New York's Cooperative and Condominium Community
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“You don’t want to micromanage.” – Barry Lipton
Leadership – especially in a co-op or condo – has to be collaborative.
Barry Lipton, 74, lives in the 95-unit pre-war building at 400 West End Avenue, which Joe DiMaggio once called home. Lipton has served on his co-op board for five years, four of those as president. He’s married with one son.
Habitat: Tell me about your early years.
Lipton: I was born in Pittsburgh, but my parents moved back to New York when I was six weeks old. When I was 13 or 14, they bought a house in Glen Cove. I began working on a chain of weekly papers headquartered in Glen Cove. I sold advertising, and then I ended up at one of the papers, the Levittown Tribune, where I did everything, including a short stint as managing editor. I went to work for The New York Times in 1966, selling ads. I went to college, but I didn’t complete it until two years ago.
Habitat: What kinds of things were you involved in outside of selling ads?
Lipton: I served on the Newspaper Guild for 25 years, 23 of them as president. When I was there, there were 26 or 27 different contracts, ranging from the Times to various Time Inc. magazines. We represented Radio Free Europe in Munich for a time. My job was to oversee everything and to administer the contracts. I was involved in running the financial aspect of the union; I negotiated contracts. My primary role – if it was a difficult negotiation – was to come in at the end and work to close the deal. At the Times, we represented everybody from security guards and janitors and cafeteria workers all the way up to editorial writers, newsroom employees, and white-collar office workers. We had contracts when I was there covering roughly 3,400 members.
Being union president to some degree prepared me for being board president. Sometimes I feel like the shop steward for this co-op. My union owned a four-story building built in 1906 in Times Square that had five tenants, and I was responsible for the care of the building. So I had experience in building management.
Habitat: Early leadership lessons for you?
Lipton: As president, you don’t want to be over-involved and micromanage, but you must know what’s going on and then be able to participate in the significant issues.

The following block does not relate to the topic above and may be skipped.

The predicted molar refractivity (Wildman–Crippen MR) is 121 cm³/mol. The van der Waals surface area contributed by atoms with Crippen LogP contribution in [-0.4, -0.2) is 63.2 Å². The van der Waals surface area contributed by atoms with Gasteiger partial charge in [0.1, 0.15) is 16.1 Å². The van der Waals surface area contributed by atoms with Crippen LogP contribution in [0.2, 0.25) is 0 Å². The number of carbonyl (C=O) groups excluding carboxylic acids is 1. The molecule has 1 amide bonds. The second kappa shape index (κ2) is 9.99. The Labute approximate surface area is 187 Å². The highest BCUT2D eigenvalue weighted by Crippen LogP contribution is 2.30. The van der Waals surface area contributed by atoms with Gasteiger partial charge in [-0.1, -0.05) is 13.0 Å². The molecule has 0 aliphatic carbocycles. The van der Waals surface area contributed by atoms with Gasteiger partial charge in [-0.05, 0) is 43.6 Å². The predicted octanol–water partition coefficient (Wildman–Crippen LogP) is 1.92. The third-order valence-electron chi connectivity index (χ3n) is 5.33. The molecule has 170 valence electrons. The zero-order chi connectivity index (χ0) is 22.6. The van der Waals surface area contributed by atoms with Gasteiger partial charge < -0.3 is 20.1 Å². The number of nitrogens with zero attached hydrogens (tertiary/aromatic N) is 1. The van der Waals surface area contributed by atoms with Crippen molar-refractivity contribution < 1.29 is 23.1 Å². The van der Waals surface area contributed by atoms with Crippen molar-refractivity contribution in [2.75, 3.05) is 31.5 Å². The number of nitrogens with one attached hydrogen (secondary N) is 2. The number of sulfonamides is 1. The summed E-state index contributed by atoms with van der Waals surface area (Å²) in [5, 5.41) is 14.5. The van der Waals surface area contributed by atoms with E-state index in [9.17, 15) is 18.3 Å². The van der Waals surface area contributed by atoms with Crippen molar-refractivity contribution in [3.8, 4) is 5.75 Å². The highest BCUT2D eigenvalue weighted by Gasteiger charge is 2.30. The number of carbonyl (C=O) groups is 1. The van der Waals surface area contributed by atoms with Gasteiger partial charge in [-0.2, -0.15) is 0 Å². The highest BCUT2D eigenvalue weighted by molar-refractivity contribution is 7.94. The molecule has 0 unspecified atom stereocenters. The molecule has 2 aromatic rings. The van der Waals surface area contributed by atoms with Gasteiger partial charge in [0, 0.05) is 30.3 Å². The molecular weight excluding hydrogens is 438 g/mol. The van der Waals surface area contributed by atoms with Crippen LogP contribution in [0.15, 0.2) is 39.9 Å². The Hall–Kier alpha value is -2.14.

Habitat: What about more recent lessons?
Lipton: You’ve got to make sure it’s collaborative. We are actually changing the proprietary lease. We’re preparing a final version of changes after having had membership meetings and member input on the initial draft. We’ll have a vote on it sometime in the next couple of months. We also just went through a preference poll. It wasn’t a binding poll. We went through a preference poll regarding a possible increase in the transfer fee, which hadn’t been increased since 1983. The transfer fee here is, if I remember correctly, $35 a share. We proposed increasing it by an amount equal to the cost-of-living increase since 1983. It would have raised it to somewhere around $75 a share. We had a preference poll, and it was resoundingly turned down, so we’re not going to include that proposal in the final draft.
Habitat: Has the role of president been different from what you expected?
Lipton: No. It’s about dealing with people, and I’m used to bridging differences, should they exist. I’m retired, so that helps to a large degree. I have the time to devote to this – to meeting and talking with people.
Habitat: Is curb appeal a big issue for you?
Lipton: We have a lot of younger families coming in now either expecting children or with children, and that’s very healthy for a building because it provides for the next generation. Last year, we redesigned an existing playroom, which was initially constructed, I think, eight or nine years ago. It has been very successful, and it’s used a lot. We also just renegotiated the underlying mortgage, which got us a tremendously lower rate than we had in the past. As a result we had no maintenance increase this year.
Habitat: You recently re-instituted the annual holiday party, which had been dormant since the 1940s. Why?
Lipton: We had a party for our retiring building manager. It was so successful that people asked us to keep doing it on an annual basis as a holiday party. As a result, we just had our first holiday party since the 1940s, and a majority of shareholders pitched in. That sense of community goes back to the early 1940s, when Joe DiMaggio lived in one of the two penthouses. He brought down signed baseball bats for the kids during the last party they had. Our recent party was an opportunity for people to interact with each other, outside of meeting in the elevator. It was a tremendously successful event.
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